Fly Me to the Moon
BOTTOM LINE: A darkly comic story of two Irish care workers who find themselves in a financial pinch and at a moral crossroads when their patient suddenly dies.Two care workers struggle with an ethical dilemma in Marie Jones's new play Fly Me to the Moon, presented as part of 59E59's 1st Irish Festival. Jones is a champion of this genre that the Irish write so well: bleak comedy that manages to elicit laughter from moments of dark psychosis, or deep melancholy. Jones's work embodies black humor, as exampled by her play Stones in His Pockets, for which she is best known by American audiences. While Fly Me to the Moon is perhaps a simpler brand of storytelling, it maintains a comedic virtue, while exposing the greed and desperation that lies underneath these all-too-human characters. Perhaps when confronted with a hopeless situation that exposes one's sinister nature, our only recourse as an audience is to laugh and hope that we ourselves would behave better, knowing deep within that probably...we wouldn't.
Loretta Mackey (Tara Lynne O'Neill) and Frances Shields (Katie Tumelty) are two struggling care workers to the elderly man Davy, whose only two pleasures include betting on horse races and Frank Sinatra. When Davy accidentally slips in the bathroom one morning and dies, Loretta and Frances struggle with the immediate question of how to deal with a dead body. That is until they arrive at a much more juicy predicament. As fortune would have it, Davy dies on the day his betting horse finally comes in, winning him £500 (such is the luck of the Irish). Although this sum may not seem to be much, it has the potential to improve the lives of Davy's low-earning care workers. However, these women do not possess the keen minds or the cool-headedness to pull off a heist, let alone steal £250 each from a dead man. The women flail about attempting to justify and constantly re-work their plans, ultimately digging themselves deeper and deeper into a hole unsure if they will ever be able to climb out.
During the intermission of the performance I attended, an audience member turned to me and said "it's kind of like an 'I Love Lucy' episode, just a really dark one." I was struck by how this patron hit the nail on the head, and I wish I could take credit for the humorous and astute observation. Frances is the chief operator who leads the slightly unconvinced, though never oppositional, Loretta down a scheming path of deception and cover-up. And much like Lucy and Ethel, they are not quick enough to keep up with their mounting pile of Bon Bons.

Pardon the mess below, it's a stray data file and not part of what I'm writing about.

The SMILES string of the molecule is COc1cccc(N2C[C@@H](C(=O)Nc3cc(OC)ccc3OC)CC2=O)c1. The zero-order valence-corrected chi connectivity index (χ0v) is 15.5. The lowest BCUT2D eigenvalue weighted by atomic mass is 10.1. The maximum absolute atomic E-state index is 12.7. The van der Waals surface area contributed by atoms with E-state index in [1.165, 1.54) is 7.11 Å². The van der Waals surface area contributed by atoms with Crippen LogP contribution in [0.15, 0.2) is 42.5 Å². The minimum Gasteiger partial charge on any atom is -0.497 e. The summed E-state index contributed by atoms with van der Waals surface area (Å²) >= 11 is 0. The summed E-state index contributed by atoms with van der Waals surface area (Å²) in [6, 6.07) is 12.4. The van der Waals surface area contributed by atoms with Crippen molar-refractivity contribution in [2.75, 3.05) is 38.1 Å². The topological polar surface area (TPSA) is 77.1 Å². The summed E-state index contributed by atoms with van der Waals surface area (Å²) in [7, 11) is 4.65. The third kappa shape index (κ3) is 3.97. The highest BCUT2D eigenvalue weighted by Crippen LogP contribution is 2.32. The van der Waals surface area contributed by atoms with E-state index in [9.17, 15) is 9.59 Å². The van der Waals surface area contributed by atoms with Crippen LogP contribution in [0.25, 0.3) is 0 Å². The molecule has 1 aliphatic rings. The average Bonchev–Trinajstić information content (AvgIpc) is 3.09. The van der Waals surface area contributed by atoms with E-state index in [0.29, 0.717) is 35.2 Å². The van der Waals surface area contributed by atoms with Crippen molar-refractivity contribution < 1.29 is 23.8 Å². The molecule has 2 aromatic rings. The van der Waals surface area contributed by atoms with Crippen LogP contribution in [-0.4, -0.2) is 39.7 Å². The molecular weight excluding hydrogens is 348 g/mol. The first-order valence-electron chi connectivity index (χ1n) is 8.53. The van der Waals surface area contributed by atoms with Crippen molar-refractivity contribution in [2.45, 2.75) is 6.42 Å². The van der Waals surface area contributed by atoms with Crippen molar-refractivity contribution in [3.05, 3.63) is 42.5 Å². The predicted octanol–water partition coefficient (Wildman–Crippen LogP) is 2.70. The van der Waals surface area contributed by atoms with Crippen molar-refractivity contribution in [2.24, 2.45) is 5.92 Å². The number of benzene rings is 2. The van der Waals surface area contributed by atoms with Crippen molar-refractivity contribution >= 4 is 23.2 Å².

O’Neill portrays Loretta with a wide-eyed trepidation; a good catholic girl who always tries to do right, and cannot keep her composure when she does otherwise. O’Neill’s earnest and delightfully awkward performance is a wonderful contrast to Tumelty’s Frances. Tumelty’s ignorant self-assuredness is so blindly at odds with her co-star that they make a formidable duo on the stage, and open the doors to hilarious comic possibilities (including one particularly irreverent bit with a wheelchair).
The play shifts back and forth between the events in Davy’s apartment, and a confession style tell-all where the two actresses divulge the whole truth of their actions. These women are not noble, nor are they implicitly bad. The comedy and the drama in Fly Me to the Moon arise from two characters who seriously wrestle with their consciences and walk the line between what is right and what will help themselves and their families. Perhaps what Irish playwrights like Marie Jones have truly discovered is the way to find the humor in a stark reality that offers very little hope. For when caught in a seemingly impossible situation that reveals all of our human ugliness, what else is there to do but shake our heads and laugh?
(Fly Me to the Moon plays at 59E59 Street Theatres, 59 East 59th Street through September 30, 2012. Performances are Tuesdays through Thursdays at 7:15PM; Fridays at 8:1PM; Saturdays at 2:15PM and 8:15PM; and Sundays at 3:15PM and 7:15PM. Tickets are $35, members pay $24.50, Students are $10-$15. Tickets can be purchased at 59e59.org or by calling 212-279-4200.)